The ‘us against them’ mantra has been a popular tool for the 53-year-old throughout his managerial career – most notably, perhaps, with Chelsea back in 2004.
Asked whether Mourinho has cultivated a siege mentality at Old Trafford, Mata said: “Yeah, we need to help each other. We need to be stronger and look stronger as a team.
“I think we’re doing that. We have good personalities in the dressing room here. We have players with experience and so many young players with the dream to play for this club.
“We try to cheer ourselves up. When a player doesn’t play and has less football, the other players have to help him, especially with the mentality, as we all know the qualities we have.
“Mentally, you can be higher or lower and it can affect your game a lot, so what we try to do is always be in a balanced situation so we can express ourselves in the best way.”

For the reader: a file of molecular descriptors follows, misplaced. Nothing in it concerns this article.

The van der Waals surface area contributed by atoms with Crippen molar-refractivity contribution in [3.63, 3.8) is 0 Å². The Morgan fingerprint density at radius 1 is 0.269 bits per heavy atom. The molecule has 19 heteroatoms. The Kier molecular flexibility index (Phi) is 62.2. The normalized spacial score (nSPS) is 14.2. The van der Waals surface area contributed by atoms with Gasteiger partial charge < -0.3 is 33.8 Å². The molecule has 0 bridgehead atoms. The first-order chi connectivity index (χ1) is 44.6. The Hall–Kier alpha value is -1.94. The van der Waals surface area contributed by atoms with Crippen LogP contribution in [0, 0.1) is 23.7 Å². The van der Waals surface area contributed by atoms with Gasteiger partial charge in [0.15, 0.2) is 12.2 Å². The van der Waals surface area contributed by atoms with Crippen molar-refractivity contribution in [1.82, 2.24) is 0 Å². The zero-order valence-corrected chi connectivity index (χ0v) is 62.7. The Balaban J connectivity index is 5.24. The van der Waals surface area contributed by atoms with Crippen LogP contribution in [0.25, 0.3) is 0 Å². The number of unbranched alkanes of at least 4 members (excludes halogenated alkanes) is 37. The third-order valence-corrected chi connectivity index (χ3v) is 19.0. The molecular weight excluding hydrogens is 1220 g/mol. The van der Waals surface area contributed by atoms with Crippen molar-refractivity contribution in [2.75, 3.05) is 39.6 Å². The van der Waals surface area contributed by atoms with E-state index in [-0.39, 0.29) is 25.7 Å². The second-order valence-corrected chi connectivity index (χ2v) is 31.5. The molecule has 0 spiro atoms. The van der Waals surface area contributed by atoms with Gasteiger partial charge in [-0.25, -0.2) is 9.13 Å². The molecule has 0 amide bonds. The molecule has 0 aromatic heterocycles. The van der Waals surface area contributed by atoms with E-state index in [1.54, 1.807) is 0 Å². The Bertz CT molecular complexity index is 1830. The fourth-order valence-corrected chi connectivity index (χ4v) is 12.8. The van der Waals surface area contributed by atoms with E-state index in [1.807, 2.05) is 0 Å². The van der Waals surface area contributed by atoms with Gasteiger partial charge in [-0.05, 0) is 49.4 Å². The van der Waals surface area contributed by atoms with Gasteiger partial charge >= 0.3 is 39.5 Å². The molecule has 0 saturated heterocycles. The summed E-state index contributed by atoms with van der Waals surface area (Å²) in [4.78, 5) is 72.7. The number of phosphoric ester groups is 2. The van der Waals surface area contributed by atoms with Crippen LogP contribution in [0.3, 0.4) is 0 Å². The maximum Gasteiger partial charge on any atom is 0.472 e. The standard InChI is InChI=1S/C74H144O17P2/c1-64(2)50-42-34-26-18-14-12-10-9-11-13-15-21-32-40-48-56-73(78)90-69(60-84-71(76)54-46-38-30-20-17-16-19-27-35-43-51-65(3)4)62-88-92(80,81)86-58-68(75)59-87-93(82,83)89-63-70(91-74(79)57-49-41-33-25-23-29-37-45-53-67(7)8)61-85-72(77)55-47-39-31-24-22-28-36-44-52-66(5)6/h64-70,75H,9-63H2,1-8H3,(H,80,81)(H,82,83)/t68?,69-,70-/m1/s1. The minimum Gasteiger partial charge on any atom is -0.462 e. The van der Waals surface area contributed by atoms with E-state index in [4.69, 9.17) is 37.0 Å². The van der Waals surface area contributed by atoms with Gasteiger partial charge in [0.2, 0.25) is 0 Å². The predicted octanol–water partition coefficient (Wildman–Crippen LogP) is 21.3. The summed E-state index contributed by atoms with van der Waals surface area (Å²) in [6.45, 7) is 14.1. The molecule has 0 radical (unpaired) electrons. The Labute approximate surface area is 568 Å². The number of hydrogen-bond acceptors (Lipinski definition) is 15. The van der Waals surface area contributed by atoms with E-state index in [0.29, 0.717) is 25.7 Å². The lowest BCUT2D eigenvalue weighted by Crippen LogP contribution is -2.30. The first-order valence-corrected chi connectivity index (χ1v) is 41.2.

To fully understand the concept of siege mentality, one has to trawl back through history to the 1950 World Cup final.
Brazil, the host nation, had taken the competition by storm, beating Sweden 7-1 and Spain 6-1, setting up a final with Uruguay that, due to the tournament’s group-like structure, they only needed to draw.
Celebrations begun even before the game, with newspapers hailing an inevitable victory. for the hosts. And in turn, Uruguay’s captain, Obdulio Varela, bought several copies of O Mundo and told his teammates to urinate on them. Then, in front of 200,00 stunned Brazilians, Varela and Co secured an unthinkable victory. “It was us against the rest, and we won,” beamed Varela after the game.
If Mourinho, already under immense scrutiny from all corners of the football world (he is, after all, Mourinho), can generate a similar attitude, United would form into a very dangerous outfit.